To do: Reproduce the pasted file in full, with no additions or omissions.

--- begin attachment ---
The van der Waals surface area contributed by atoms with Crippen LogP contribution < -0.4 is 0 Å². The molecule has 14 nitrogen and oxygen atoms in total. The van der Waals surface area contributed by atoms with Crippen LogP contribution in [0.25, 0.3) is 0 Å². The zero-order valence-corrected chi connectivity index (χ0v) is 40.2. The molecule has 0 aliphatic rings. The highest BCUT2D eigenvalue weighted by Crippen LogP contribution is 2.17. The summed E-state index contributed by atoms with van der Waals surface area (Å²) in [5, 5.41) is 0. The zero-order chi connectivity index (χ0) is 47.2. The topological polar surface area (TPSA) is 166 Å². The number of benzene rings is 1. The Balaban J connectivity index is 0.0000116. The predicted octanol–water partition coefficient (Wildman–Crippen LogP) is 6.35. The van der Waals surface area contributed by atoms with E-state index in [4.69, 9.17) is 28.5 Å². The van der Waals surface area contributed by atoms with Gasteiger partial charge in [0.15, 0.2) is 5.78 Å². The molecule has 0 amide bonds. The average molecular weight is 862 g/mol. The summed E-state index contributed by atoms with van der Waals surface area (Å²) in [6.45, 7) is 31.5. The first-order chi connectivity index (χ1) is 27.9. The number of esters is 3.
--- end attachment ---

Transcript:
The van der Waals surface area contributed by atoms with Crippen LogP contribution < -0.4 is 0 Å². The molecule has 14 nitrogen and oxygen atoms in total. The van der Waals surface area contributed by atoms with Crippen LogP contribution in [0.25, 0.3) is 0 Å². The zero-order valence-corrected chi connectivity index (χ0v) is 40.2. The molecule has 0 aliphatic rings. The highest BCUT2D eigenvalue weighted by Crippen LogP contribution is 2.17. The summed E-state index contributed by atoms with van der Waals surface area (Å²) in [5, 5.41) is 0. The zero-order chi connectivity index (χ0) is 47.2. The topological polar surface area (TPSA) is 166 Å². The number of benzene rings is 1. The Balaban J connectivity index is 0.0000116. The predicted octanol–water partition coefficient (Wildman–Crippen LogP) is 6.35. The van der Waals surface area contributed by atoms with E-state index in [4.69, 9.17) is 28.5 Å². The van der Waals surface area contributed by atoms with Gasteiger partial charge in [0.15, 0.2) is 5.78 Å². The molecule has 0 amide bonds. The average molecular weight is 862 g/mol. The summed E-state index contributed by atoms with van der Waals surface area (Å²) in [6.45, 7) is 31.5. The first-order chi connectivity index (χ1) is 27.9. The number of esters is 3.